“If I have no option to be happy and good, then why not be as bad as I can be?”
The day she turned fourteen Emer Morrisey was sent by her uncle far away from her native Ireland. She had been sold to be a wife to a much older man, in Paris. Luckily for her, once she got there she managed to run away from her husband-to-be. After living for a year on the streets, she boarded a ship to Tortuga, hoping for a better life. She was wrong; she sailed again. The ship she was on was attacked, and she fought valiantly. And this was the turning point, the moment that set her on the path of becoming nothing less than a pirate captain.
Years later, having attained everything she wanted, she was planning to retire and start a normal life. She never made it though: not only she was killed right on the beach where she first landed, but she was also cursed to spend 100 lives reincarnated as a dog. And so she was reborn as a French poodle puppy…
Fast forward to the twentieth century. It’s the 70s, and, having finished her due, Emer reincarnates again, this time as a human girl. Now Saffron, she amazes everyone with her knowledge of past events. Everyone thinks she will have a wonderful career in any field she’ll choose. But Emer has a plan and one plan only: once she will turn eighteen she will go to the beach where she died and dig up the immense treasured she has buried there.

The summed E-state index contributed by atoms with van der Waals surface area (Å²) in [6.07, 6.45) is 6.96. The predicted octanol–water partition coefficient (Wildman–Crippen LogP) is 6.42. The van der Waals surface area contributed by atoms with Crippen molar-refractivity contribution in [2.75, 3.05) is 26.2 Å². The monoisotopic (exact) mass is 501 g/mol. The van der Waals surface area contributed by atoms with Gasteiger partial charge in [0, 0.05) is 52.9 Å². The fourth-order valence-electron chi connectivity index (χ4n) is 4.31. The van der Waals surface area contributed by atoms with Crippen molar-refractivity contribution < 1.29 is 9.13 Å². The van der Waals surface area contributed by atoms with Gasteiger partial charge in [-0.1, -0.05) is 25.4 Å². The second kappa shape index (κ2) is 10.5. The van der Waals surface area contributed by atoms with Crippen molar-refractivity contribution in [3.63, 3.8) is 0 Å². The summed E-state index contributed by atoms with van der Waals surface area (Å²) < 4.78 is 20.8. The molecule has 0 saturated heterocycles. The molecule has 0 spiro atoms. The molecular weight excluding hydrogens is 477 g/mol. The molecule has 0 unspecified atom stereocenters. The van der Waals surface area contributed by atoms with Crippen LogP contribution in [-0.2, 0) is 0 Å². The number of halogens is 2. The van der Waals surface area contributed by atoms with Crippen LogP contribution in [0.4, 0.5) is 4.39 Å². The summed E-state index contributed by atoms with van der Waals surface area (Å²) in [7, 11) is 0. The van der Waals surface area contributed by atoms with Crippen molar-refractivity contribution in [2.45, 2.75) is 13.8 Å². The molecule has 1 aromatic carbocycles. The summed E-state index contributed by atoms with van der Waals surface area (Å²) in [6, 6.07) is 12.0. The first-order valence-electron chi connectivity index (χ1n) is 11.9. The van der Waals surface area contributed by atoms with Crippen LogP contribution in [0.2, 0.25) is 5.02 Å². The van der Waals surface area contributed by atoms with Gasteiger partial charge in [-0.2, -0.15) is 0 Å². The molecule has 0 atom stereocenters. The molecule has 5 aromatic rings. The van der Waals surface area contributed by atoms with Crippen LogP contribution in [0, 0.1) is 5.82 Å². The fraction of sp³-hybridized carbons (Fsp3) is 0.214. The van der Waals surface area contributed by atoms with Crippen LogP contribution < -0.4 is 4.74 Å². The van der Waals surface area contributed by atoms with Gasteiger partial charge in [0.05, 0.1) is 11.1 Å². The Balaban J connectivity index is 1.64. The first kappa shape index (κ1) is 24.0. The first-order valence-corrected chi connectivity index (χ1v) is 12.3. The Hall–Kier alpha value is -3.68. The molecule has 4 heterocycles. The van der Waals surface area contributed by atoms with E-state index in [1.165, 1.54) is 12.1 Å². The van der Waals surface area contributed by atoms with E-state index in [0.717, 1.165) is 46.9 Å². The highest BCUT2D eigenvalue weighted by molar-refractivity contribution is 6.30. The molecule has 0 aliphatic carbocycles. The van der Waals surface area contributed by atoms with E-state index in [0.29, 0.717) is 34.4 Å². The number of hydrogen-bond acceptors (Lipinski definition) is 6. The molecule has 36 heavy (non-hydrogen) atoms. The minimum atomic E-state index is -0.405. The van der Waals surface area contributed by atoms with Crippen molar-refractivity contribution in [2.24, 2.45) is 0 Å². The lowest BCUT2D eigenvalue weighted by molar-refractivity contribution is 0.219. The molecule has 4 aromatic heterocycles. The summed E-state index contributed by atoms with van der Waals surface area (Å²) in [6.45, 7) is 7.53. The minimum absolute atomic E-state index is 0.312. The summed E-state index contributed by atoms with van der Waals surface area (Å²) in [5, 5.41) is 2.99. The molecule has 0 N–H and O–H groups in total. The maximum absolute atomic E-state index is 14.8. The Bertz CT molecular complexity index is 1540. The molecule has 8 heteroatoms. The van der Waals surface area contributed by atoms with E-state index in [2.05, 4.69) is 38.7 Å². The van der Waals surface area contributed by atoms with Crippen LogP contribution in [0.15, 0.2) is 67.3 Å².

Well, the book was a tad more violent than I would have expected (the former Emer relishes imagining various gory ways to maim the ones she find annoying; which is basically everyone she talks to). I get that Emer had lived a violent life in violent times; I get that after being around for three hundred years she has very little patience with the people around her. And yet this part seemed to me a bit overdone.
The story is told in alternating chapters, some telling the story of Emer’s life and others narrated by Saffron. There are some pages dedicated to a third character, Fred, the modern-day owner of a house on the beach Emer is interested in; there are also small stories, now and then, about some of Emer’s lives as a dog, complete with lessons learned. Each of these has a different point of view, yet they manage to come together as a whole quite nicely. I wasn’t too fond of the contemporary bits, mostly because I didn’t much like the characters involved; Emer’s original life however kept me on the edge of my seat more than once.
I was sad to see that Saffron doesn’t really suffer any effects after having spent so many years as a dog. It would have been interesting/quirky to see her having trouble adapting to being a human again (after all, she has been a human for less than 50 years, and a dog for six times that). She has some memories left, of course, but it would have been interesting to see more of a “cultural shock”, if you will. If anything, modern day Emer, although she has now lived such a long time, feels even more immature than she ever felt before, and I didn’t enjoy that.